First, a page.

This article was first published on May 20, 2015. It was republished on May 27, after it was revealed the Tories had postponed plans to abolish the Human Rights Act
As they press ahead with plans to abolish Britain's Human Rights Act, the Conservatives have sought to depict its main beneficiaries as villains.
In its much-derided document outlining its plans to abolish the HRA, the party hinted that the current arrangement could see prisoners granted the right to vote over the government's objections and said the HRA empowered "foreign nationals who have committed very serious crimes... to justify remaining in the UK."
Home Secretary Theresa May told her party's 2011 conference: "We all know the stories about the Human Rights Act. The violent drug dealer who cannot be sent home because his daughter – for whom he pays no maintenance – lives here.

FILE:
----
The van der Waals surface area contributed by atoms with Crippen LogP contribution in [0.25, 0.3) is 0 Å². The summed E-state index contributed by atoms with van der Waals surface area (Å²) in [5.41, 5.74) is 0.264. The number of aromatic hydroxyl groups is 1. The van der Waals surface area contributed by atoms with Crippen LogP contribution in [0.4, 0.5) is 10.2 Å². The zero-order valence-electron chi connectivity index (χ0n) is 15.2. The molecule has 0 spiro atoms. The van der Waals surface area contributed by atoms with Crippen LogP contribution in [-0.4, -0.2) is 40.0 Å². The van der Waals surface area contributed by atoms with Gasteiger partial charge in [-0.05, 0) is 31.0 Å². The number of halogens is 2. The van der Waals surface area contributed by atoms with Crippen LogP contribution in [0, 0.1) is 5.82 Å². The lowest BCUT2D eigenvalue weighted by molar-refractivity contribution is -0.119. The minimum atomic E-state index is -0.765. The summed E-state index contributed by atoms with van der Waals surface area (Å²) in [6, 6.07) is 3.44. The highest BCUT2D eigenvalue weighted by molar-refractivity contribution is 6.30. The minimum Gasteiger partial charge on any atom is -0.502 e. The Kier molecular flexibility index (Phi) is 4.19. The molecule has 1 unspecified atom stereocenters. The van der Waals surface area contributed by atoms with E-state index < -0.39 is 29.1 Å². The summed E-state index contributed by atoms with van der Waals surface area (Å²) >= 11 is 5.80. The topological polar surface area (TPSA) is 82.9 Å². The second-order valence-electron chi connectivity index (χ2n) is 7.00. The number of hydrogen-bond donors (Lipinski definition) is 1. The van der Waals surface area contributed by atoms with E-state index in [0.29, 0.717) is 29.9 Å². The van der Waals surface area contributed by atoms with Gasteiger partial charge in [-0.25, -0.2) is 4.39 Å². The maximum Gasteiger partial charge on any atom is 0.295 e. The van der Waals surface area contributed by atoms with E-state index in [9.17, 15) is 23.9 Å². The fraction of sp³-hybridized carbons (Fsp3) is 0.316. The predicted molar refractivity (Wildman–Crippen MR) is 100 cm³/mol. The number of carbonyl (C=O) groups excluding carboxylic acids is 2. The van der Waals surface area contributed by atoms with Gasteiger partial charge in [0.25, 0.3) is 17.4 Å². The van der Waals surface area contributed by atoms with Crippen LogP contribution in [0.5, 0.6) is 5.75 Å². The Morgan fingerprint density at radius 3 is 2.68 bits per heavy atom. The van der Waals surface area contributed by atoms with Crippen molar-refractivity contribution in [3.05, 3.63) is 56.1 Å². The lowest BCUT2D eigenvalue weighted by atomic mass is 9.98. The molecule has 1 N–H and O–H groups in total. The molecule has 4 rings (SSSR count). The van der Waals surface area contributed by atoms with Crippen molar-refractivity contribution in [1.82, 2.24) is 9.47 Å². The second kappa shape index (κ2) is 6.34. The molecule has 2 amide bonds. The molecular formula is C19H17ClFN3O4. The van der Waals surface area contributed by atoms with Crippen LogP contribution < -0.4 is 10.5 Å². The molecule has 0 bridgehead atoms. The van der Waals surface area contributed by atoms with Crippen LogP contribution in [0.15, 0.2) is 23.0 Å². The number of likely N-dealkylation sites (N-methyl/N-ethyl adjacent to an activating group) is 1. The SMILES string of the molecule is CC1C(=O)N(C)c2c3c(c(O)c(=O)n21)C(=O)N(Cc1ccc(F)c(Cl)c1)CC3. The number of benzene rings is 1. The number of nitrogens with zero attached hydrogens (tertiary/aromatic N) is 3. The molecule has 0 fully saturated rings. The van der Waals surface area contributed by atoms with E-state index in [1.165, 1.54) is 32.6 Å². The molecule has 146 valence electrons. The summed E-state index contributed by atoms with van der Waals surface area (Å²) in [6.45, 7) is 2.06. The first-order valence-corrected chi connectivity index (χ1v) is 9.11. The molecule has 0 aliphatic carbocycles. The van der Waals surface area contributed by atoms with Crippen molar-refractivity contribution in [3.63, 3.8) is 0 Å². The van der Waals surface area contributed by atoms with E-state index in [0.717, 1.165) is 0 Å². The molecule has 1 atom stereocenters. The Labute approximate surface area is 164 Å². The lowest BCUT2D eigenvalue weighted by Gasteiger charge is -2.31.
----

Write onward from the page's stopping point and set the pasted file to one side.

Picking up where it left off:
"The robber who cannot be removed because he has a girlfriend. The illegal immigrant who cannot be deported because... he has a pet cat."
The HRA itself does not give us its rights, including to the one to "family life" May was so frustrated by.
They come from the European Convention on Human Rights (ECHR), written and ratified in the 1950s, whose guarantees to certain rights the HRA introduced to British courts.
After the prolonged fight to deport Abu Qatada, May said withdrawing from the ECHR altogether should be an option.
In their document published last year, the Tories said they would have "no alternative" but to withdraw from the ECHR if the Council of Europe refused to recognise any new Bill of Rights as legitimate.
But anyone who thinks abolishing the HRA and withdrawing from the ECHR would only mean prisoners could not vote and foreign-born criminals would be easier to deport is wrong.
Here are some of the groups of people who won fights for justice thanks to the ECHR, either by going to court in Strasbourg or, thanks to the HRA, in Britain.